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Posted on June 7, 2002 (5760) By Shlomo Katz | Series: | Level:

Hamaayan / The Torah Spring
Edited by Shlomo Katz

Contributing Editor: Daniel Dadusc


Volume XIV, No. 8
18 Kislev 5760
November 27, 1999

Today’s Learning:
Bikkurim 3:3-4
Orach Chaim 201:2-4
Daf Yomi (Bavli): Chagigah 23
Begin Seder Mo’ed on Thursday
Daf Yomi (Yerushalmi): Ketubot 31

As Yaakov returns to Eretz Yisrael from his sojourn with Lavan, he says to his family (35:3): “Then come, let us go up to Bet El; there I will make an altar to the ‘Kel’/G-d Who answered me in my time of distress and was with me on the road that I traveled.” R’ Elie Munk z”l (see box on page 3) observes:

Of the various attributes of the Supreme Being, the Divine name “Kel” is the one which Yaakov invokes most frequently. It recurs several times in this chapter and figures both in the name Yaakov gave to the place where Hashem appeared to him (“Bet El”) and in the new name given to Yaakov himself (“Yisrael”). The midrash teaches that this name denotes the middah/attribute of rachamim/mercy; indeed, it is one of the Thirteen Attributes of Mercy in the verse (Shmot 34:6), “Hashem, Hashem, Kel, Rachum . . .” Not only did Yaakov’s character tend towards the principle of rachamim (so Kabbalists teach), but his life itself bore the stamp of Midat Harachamim. In contrast to the living conditions of his grandfather Avraham and his father Yitzchak, Yaakov’s destiny was under dark clouds and the shadows of night. His life was one long series of painful ordeals, while external joys were granted to him rarely and only for short periods. But just as the night is always followed by morning, bringing with it the certainty that there exists a G-d of mercy Who faithfully watches over those who sleep, so too those who suffer feel that there is a protecting and righteous G-d Who never abandons us, even in life’s darkest hours. This is why Yaakov is credited with initiating the night prayer, Ma’ariv. This prayer even begins [for Ashkenazim, on weeknights] with the words, “V’Hu Rachum”/”And He who is Merciful . . .” (Call of the Torah p. 470)


“Then Yaakov sent angels before him to Esav his brother . . .” (32:4)

R’ Elyah Lopian z”l (1872-1970; Rosh Yeshiva of Yeshiva Etz Chaim in London – see page 4) asks what is added by the words, “before him.” He explains as follows:

We are taught in Avot (Ch. 4): “One who does a mitzvah acquires one advocate. One who commits a sin acquires one prosecutor.” In other words, from every mitzvah that a person does, a “good” angel is created. For example, it is well documented that R’ Yosef Karo z”l (author of the Shulchan Aruch and other works) was regularly visited by an angel who identified himself as “The Mishnah.” (R’ Yosef Karo had undertaken a special study of mishnah, and, after a time, this angel began to speak to him on a regular basis.) The good angels that are created by a person’s mitzvot go before the Divine Throne and lobby on the person’s behalf. On the other hand, from every sin that a person commits, an impure angel is created who attempts to harm the person.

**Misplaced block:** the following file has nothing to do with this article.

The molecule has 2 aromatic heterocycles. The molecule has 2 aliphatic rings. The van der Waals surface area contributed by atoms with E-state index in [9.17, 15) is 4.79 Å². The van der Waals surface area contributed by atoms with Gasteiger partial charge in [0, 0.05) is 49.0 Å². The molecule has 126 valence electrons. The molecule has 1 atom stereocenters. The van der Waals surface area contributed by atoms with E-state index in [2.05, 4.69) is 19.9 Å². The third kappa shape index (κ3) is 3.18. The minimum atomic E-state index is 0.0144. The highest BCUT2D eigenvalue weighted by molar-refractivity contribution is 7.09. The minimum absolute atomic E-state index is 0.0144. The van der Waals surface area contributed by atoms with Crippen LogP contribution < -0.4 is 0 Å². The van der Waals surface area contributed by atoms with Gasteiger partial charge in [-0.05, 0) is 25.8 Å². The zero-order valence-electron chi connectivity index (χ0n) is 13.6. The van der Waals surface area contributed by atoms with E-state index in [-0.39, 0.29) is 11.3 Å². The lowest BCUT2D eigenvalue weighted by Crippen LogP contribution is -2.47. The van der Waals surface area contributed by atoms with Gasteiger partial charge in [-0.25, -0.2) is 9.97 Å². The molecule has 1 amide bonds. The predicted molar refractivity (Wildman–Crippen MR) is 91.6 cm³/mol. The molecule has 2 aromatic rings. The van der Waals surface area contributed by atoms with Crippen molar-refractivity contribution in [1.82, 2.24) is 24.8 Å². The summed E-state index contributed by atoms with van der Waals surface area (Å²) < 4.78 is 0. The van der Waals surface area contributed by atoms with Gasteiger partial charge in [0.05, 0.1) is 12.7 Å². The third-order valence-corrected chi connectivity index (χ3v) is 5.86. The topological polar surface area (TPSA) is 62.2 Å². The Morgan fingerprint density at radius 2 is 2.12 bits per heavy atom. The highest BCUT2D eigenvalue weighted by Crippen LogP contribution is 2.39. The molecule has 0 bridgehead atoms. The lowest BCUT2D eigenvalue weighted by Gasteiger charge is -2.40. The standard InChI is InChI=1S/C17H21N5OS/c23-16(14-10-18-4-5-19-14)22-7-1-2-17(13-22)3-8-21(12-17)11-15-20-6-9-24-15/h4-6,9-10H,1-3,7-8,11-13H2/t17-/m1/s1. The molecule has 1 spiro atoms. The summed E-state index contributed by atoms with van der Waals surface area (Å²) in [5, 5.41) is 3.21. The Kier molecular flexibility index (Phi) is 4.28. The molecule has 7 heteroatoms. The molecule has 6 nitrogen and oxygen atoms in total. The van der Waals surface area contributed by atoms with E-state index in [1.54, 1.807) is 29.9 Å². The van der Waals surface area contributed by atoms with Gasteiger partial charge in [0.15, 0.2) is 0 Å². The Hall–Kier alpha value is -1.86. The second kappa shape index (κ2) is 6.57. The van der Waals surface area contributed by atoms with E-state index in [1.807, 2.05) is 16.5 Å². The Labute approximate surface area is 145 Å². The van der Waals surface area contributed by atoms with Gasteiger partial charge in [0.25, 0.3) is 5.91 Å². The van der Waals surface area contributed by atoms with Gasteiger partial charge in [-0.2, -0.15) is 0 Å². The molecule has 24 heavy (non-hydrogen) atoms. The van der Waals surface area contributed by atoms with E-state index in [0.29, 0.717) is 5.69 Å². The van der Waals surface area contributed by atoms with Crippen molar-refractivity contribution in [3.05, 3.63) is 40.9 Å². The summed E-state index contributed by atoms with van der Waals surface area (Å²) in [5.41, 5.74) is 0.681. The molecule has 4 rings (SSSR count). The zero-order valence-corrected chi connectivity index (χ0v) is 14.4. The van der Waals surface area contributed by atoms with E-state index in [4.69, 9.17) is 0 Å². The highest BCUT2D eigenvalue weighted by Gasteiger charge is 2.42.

This sheds light on the meaning of the words “before him.” Yaakov did not want to “trouble” angels from Heaven to go to Esav. He therefore chose his own angels, who were “before him” as a result of the mitzvot that he had performed, to send to Esav.

(Esav, too, had angels that were created as a result of his deeds, in his case, bad deeds. It was from these that he chose the 400 “men” who were traveling with him to meet Yaakov.)

From the above, a person should realize that his fate is in his own hands. A person has the ability to create good angels to assist him in his spiritual and material endeavors and he has the ability to create impure angels to harm him. Each person can make this choice for himself.

The gemara (Berachot 15b) says: “If one reads Shema and is meticulous in pronouncing its words, Gehinnom is cooled down for him.” What would a person not do to escape from even a moment in Gehinnom? Here the gemara demonstrates to us that one’s fate is within his own control. (Lev Eliyahu: Ma’amar “Ki Malachav Yetzaveh Lach”)

How did Rashi (to verse 4) know that the “malachim” that Yaakov sent to Esav were angels rather than human messengers? [“Malachim can have either meaning.]

R’ David Pardo z”l (Bosnia and Israel; 1710-1792) writes: When Yaakov left Eretz Yisrael, at the beginning of last week’s parashah, he envisioned angels in a prophetic dream. When he returned to Eretz Yisrael, at the end of last week’s parashah, he saw the angels while he was awake. Yaakov understood from this that he was to make use of these angels, and Rashi understood from this that Yaakov did make use of them. This is what the midrash means when it comments on our verse, “What is written above? It is written, ‘And Yaakov said upon seeing them, “This is the camp of G-d”‘.” The midrash means to emphasize that our verse should be interpreted in light of the fact that Yaakov saw the angels. (Maskil Le’David)


“Therefore Bnei Yisrael are not to eat the gid ha’nasheh on the hip socket to this day, because he struck Yaakov’s hip socket on the gid ha’nasheh.” (23:33)

R’ Samson Raphael Hirsch z”l (Germany; 1808-1888) observes: The fact that this is being immortalized in a law of the Torah is only understandable if some fundamental lesson is connected with it. What is that lesson?